|Venue: Hampden Park, Glasgow Date: Wednesday, 1 June Time: 19:45 BST|
|Coverage: Listen to live commentary on Sportsound, follow live text updates on the BBC Sport website & app, and watch highlights on Sportscene|
As a nation, Scotland are pretty much well liked. Or at least we like to think so…
It’s a great place, and is probably high up in lots of people’s destinations to visit. But this is such a unique situation the country’s football team finds itself in.
The eyes of the world will be on this match, and almost everyone will be willing us to falter against Ukraine on Wednesday.
Let’s be clear, this group of Ukraine players will be as ready as they possibly can be given the traumatic circumstances of what is going on in their homeland.
They’ve been playing friendly matches, and nobody will be able to comprehend the raw emotion and intense national pride of those men when they pull on that yellow shirt and step out in front of that crowd.
There is no doubt in my mind they will get a wonderful reception. The Tartan Army have also been given lyrics to the Ukrainian national anthem, and that could be a truly special moment pre-match.
Steve Clarke’s humanitarian side will understand that. But that has to be parked. The focus has to be on overcoming a difficult opponent on a difficult night, to earn a final in Cardiff this Sunday.
They must try and put out of their minds what is happening in Ukraine as much as they can, and be as professional as possible. They have to shroud themselves from that noise and play the game, not the occasion.
It’s very difficult to put myself in Steve’s shoes. I have been through the normal activities involved with international football, but I’ve never been in a World Cup play-off to get through to another World Cup play-off – that’s even more intense.
I also haven’t been through the situation where you are trying to steer the team through the unknown to then face a nation like Ukraine. It’s such a unique position.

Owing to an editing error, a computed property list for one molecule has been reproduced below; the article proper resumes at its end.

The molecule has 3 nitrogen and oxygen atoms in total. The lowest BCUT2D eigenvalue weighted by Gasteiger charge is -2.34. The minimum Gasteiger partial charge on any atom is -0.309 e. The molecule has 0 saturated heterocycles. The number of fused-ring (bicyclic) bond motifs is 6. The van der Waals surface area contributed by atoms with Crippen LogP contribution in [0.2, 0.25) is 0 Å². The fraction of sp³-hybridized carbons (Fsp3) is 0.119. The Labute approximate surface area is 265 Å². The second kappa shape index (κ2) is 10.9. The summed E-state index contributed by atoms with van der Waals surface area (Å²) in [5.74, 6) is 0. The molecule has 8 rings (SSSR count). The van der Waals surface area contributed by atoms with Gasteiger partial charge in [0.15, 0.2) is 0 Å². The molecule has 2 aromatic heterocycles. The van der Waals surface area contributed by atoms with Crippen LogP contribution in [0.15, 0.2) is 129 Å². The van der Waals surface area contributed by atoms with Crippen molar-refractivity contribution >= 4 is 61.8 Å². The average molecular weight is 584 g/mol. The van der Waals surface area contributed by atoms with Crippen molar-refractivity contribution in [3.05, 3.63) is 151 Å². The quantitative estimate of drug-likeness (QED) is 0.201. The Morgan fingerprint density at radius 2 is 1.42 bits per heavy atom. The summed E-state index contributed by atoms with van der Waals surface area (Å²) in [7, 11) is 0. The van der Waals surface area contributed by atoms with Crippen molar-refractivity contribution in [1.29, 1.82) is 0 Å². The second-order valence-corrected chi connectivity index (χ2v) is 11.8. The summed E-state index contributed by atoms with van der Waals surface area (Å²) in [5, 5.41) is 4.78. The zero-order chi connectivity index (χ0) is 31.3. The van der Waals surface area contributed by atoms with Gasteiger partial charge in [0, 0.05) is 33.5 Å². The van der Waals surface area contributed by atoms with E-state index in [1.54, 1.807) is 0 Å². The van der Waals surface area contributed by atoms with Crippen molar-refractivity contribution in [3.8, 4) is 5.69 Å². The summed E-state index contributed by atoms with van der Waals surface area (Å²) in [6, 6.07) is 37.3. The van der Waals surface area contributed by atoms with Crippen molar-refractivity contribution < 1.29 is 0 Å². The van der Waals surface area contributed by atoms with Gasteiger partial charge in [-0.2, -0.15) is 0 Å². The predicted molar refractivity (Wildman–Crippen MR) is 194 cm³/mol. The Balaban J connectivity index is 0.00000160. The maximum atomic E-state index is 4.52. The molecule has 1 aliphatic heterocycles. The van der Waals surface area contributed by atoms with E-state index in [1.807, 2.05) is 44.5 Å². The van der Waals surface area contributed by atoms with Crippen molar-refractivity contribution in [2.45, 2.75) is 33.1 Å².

‘It’s impossible to say what Ukraine will bring’
Steve has created a harmony in the group that is essential if you want to be successful.
We know Ukraine are normally a tough side, but it’s impossible to say in that competitive environment what they will bring to the match. As an opponent, that is something that is extremely difficult to prepare for.
Looking at Scotland, I have seen such an improvement since last summer’s Euros. Steve has players who want to come along and play and that is one of the main reasons we now stand just two games away from our first World Cup since 1998.
For all the harmony in the group, the thing I believe will help the Scottish national team is the improvement of the individual players. You can go through the squad and so many of them have been one of, if not the best player in their respective sides.
Lyndon Dykes has been excellent at QPR, Andy Robertson has been immense en route to a Champion League final with Liverpool, John Souttar and Craig Gordon have been the best players at Hearts, Aaron Hickey has been sensational in Italy. Aston Villa’s John McGinn has also turned into a national icon.
Scotland over the years has always been about the group. But now we have so many key individuals who are in form. It raises expectations, including mine.
Football is a game of chance, though. It’s also a game of emotion. In an intensely moving night at Hampden, Scotland must seize theirs.
Craig Levein was speaking to BBC Scotland’s Scott Mullen